Restricted Certificate of Sponsorship requests exceed 4,000 in April, against a quota of 2,200 – is it time to reconsider the 20,700 cap?

14 May 2018

Data obtained from a freedom of information request shows that in April 2018 a total of 4,325 restricted CoS requests were made, against a quota of only 2,200. Therefore in April’s round of requests more than 2,000 were unsuccessful.

Of the more than 4,000 requests made in April, it appears that around 750 were from shortage occupation roles. These roles include specialist roles that UKVI agrees cannot be filled by the resident workforce, including certain engineers and scientists, as well as nurses and a handful of areas of medicine. It seems that the level of shortage occupation roles has been steady for the past six months, with an average of 708 requests each month (December 2017 – April 2018).

Despite recognition in the immigration rules that these shortage occupation roles cannot be filled by the resident labour market, employers must still go through the restricted CoS process to obtain a Certificate of Sponsorship for potential new hires to fill these vacancies. This position has seemed illogical since 2011 when the cap of 20,700 restricted Certificates of Sponsorship was introduced but little has been done by way of challenge, as the limit has been hit only once before November 2017. The 20,700 was a cap in theory but never in practice, as the numbers requested did not hit the quota.

This all changed in December 2017 when the cap was hit. In January 2018 the cap was hit again, with the quota actually imposing a restriction for two months in a row for the first time. The quota has continued to be hit each month since December 2017.

Of 16,945 requests for restricted CoS made since the cap was hit (December 2017 – April 2018), 8,192 have been refused. Industries with lower salaries, that are not shortage occupation roles, are therefore unable to bring in potential new hires from overseas, and in many cases have now waited six months.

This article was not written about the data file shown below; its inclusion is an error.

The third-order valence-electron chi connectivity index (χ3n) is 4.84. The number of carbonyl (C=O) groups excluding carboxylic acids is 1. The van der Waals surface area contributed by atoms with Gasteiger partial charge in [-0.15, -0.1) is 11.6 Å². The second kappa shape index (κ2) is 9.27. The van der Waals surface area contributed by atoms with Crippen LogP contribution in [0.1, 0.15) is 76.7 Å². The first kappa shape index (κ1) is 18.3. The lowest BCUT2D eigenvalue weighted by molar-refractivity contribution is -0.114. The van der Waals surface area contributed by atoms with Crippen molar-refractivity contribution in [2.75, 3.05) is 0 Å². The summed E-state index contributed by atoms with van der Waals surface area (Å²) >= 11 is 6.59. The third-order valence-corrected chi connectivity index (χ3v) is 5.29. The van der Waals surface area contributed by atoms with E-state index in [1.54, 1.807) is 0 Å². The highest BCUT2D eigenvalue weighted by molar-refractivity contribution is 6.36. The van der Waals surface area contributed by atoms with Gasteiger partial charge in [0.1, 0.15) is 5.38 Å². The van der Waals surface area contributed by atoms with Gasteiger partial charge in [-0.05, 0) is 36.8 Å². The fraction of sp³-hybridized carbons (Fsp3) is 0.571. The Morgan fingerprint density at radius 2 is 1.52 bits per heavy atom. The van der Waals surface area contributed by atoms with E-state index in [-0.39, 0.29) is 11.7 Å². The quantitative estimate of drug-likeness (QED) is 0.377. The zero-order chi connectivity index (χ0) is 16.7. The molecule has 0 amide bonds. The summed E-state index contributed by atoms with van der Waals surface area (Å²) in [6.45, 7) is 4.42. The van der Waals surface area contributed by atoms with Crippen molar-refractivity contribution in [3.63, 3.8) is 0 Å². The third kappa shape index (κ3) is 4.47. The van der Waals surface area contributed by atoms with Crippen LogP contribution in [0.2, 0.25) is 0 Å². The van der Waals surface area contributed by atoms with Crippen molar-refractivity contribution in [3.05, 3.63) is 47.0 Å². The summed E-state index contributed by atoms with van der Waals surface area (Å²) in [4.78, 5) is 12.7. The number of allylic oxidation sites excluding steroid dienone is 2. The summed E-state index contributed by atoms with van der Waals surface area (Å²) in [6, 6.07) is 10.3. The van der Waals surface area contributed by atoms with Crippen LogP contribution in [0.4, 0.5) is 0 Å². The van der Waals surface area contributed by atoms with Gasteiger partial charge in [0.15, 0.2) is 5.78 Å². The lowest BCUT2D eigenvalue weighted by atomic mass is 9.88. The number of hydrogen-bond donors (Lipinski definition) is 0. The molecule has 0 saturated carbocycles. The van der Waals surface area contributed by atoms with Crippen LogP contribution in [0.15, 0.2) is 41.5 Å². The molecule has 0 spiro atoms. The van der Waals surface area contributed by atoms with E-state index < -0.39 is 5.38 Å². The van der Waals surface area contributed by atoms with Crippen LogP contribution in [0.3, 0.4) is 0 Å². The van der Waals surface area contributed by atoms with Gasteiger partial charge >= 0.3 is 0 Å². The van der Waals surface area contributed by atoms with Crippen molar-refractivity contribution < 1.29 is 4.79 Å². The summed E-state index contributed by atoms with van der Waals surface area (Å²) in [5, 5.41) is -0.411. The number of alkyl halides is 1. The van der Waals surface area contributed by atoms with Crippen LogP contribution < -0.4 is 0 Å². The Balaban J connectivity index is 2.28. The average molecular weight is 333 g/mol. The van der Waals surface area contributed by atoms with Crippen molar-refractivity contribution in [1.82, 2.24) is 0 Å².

Jeremy Hunt’s suggestion of removing NHS staff from the quota will therefore do something to assist. However, a bigger change is required to resolve the situation. We suggest taking not only NHS staff out of the request process but all shortage occupation roles – allowing desperately needed skilled workers to apply for a visa as soon as they have a job offer. Looking back over the past 12 months, around 7,500 of the requests made seem to relate to shortage occupation roles. Even with these removed from the process, the restricted CoS quota would still have been oversubscribed by around 4,000 and the quota must therefore also be increased.

A sensible first step would be to immediately remove shortage occupations from the quota while a higher and restructured limit is developed and introduced. The new Home Secretary, Sajid Javid, should demonstrate that the UK’s immigration policy need not continue to be a draconian one and can be changed for everyone’s benefit.

Emma Fowler and other members of our Immigration Team will be speaking on this and other current immigration topics at our Immigration Law Breakfast Briefing on 17 May 2018.  For more information and to book a place, click here

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